Paul Hodgson: BHP, another US Chamber of Commerce deserter?

Mining giant is the latest to speak out on the Chamber’s stance on climate

BHP Billiton may become the next in line to end its membership of the US Chamber of Commerce over disagreements as to how to tackle climate change, according to its recent review of trade association membership. If it does, it will follow a number of high profile exits. For example, Exelon, CVS, PG&E and Apple all left in 2009, though in 2017 Exelon contributed $250,000 to the Chamber, according to advocacy group Public Citizen, which may mean it has reversed its decision.

“The Chamber believes that the climate is changing, and that man is contributing to these changes” – US Chamber of Commerce

The Chamber would not comment on which companies had terminated their membership in recent years. But, according to an analysis by Public Citizen, the following companies have left: Costco, eBay, Hewlett-Packard, General Mills, Kellogg, Kraft Heinz, Mars, Mattel, Mondelēz, Nestlé, Starbucks, Unilever, over what the Guardian described as “political disagreements and worries about its stance on the environment”. None of the companies would confirm to the Guardian that they had in fact quit the Chamber. More recently, nearly 200,000 signatures have been gathered urging Disney, Gap and PepsiCo to leave because the Chamber’s stance on the environment does not align with theirs.
A Chamber spokeswoman did provide a statement in response to BHP’s review: “We look forward to further discussing these important issues with BHP.“As their report indicates, the US Chamber of Commerce represents a broad and diverse membership and we take pride in maintaining open lines of communication on complex issues such as climate change. The Chamber believes that the climate is changing, and that man is contributing to these changes. We also believe that technology and innovation, rather than unachievable federal mandates, offer the best approach for reducing greenhouse gas emissions and mitigating the impacts of climate change.”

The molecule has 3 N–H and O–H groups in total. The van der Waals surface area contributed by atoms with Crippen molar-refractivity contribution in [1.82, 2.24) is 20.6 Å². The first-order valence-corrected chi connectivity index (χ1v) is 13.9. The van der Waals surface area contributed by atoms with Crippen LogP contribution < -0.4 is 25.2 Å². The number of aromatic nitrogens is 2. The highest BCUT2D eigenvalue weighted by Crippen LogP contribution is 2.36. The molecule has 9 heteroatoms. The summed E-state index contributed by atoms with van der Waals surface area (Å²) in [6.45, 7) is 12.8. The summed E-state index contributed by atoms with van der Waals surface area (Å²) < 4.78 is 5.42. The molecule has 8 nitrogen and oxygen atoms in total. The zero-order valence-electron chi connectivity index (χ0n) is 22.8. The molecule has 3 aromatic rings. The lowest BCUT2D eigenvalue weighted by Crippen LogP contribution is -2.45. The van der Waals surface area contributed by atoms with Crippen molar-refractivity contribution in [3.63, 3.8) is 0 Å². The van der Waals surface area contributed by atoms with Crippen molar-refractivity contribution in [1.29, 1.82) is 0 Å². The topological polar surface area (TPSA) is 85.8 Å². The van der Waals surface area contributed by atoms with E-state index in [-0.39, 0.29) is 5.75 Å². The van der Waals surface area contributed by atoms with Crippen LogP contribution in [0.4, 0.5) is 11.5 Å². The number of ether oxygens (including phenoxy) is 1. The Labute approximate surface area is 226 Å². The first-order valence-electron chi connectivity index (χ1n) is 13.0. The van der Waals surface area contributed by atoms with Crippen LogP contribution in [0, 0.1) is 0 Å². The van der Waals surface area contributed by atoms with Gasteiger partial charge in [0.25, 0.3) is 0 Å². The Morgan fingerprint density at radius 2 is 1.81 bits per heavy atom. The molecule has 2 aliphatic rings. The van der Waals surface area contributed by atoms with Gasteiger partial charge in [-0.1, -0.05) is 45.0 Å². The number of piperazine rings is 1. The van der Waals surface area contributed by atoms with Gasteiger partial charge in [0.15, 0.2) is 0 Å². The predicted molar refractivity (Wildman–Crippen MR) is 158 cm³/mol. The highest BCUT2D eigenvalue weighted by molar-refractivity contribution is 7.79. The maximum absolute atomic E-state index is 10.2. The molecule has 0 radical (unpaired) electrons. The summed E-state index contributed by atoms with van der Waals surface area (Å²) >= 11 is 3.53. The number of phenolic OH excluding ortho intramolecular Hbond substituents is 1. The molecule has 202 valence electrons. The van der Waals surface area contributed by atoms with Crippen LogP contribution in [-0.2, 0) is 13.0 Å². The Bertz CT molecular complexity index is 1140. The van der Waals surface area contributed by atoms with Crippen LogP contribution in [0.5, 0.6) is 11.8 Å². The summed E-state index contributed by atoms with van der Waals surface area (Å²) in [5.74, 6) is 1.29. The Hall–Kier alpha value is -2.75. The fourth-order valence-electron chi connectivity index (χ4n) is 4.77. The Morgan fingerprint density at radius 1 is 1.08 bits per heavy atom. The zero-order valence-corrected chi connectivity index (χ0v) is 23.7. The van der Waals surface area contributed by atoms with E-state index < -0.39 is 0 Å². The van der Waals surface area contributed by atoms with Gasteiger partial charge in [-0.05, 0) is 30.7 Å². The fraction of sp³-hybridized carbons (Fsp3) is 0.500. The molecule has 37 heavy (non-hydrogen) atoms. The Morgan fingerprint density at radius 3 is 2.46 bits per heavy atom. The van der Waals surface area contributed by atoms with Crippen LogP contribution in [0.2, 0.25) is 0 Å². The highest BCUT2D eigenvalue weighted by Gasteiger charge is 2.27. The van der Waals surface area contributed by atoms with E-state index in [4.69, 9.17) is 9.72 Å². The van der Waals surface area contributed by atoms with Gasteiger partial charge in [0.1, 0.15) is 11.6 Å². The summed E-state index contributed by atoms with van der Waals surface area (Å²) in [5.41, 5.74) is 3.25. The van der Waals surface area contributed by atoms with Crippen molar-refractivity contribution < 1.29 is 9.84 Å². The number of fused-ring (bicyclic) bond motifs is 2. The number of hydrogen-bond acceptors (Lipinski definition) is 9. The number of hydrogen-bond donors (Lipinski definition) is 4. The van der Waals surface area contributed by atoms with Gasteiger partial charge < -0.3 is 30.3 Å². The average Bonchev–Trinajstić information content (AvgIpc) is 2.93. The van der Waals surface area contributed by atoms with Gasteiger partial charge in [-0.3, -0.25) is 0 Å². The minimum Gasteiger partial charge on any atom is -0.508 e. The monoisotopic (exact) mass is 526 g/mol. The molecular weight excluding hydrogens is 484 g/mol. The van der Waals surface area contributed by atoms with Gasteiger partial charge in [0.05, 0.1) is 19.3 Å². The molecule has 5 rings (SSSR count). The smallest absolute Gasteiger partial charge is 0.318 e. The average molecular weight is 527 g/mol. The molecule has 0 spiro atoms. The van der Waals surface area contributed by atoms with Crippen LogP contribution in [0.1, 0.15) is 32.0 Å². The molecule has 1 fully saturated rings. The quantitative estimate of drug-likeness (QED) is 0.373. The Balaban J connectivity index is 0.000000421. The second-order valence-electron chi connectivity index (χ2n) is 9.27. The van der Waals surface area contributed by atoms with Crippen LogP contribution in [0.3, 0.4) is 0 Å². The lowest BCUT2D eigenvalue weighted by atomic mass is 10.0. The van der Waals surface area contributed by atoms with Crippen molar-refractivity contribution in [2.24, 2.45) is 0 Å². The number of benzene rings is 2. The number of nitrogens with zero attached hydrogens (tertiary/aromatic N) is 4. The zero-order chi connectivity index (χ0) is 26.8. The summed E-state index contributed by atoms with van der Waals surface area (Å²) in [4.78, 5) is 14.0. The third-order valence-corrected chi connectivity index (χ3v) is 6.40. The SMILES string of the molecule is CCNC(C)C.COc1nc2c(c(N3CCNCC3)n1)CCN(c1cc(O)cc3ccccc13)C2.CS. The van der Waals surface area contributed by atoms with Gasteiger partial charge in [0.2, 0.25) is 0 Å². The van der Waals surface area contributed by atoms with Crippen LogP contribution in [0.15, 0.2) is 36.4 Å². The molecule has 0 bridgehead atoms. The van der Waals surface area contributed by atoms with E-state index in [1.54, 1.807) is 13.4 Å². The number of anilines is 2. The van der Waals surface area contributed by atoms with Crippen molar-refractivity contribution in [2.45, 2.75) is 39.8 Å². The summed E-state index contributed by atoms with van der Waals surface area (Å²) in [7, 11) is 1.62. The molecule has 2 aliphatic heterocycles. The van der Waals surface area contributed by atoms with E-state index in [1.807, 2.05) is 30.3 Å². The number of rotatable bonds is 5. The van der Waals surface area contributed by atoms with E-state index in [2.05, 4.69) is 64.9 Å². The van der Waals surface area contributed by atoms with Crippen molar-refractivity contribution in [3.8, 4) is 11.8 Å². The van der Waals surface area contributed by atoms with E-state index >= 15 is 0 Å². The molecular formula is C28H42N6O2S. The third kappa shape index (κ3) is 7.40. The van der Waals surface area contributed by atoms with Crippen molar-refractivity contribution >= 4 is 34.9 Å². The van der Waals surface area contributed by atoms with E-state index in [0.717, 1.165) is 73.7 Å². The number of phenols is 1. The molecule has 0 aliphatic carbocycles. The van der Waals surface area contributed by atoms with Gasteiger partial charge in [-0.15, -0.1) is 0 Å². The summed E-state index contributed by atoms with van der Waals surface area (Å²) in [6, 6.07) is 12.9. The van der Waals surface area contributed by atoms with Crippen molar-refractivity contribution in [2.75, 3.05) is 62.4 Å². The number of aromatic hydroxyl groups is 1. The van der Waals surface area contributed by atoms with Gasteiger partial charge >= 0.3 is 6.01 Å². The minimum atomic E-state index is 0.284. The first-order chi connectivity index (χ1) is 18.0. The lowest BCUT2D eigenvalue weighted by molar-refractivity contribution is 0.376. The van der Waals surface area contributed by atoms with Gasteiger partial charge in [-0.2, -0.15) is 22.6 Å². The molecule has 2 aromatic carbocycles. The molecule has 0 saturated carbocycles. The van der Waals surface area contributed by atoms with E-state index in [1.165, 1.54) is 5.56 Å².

BHP identified a number of material differences between its policies and those of the Chamber, these included: emissions reduction targets, the Paris Agreement, carbon pricing and restricting global warming to 2°C. On this last, BHP’s review determined that the Chamber did not believe it possible. On emissions reduction, the review says that the Chamber has claimed that the US Nationally Determined Contribution is unachievable and too costly. On the Paris Agreement, the review noted the Chamber’s position that it was ineffectual and would have a negative effect on the US economy. Carbon pricing would also be too costly and would “be unlikely to garner popular support from the American people,” said the review of the Chamber’s positions. BHP is in support of all these initiatives.
While a decision has not yet been made to leave, because membership brings with it other benefits, BHP will communicate the material differences and invite a response from the Chamber. It will then make its decision on or before 31 March next year. The World Coal Association did not fare so well, as BHP has informed it that it will leave, unless it changes its tune.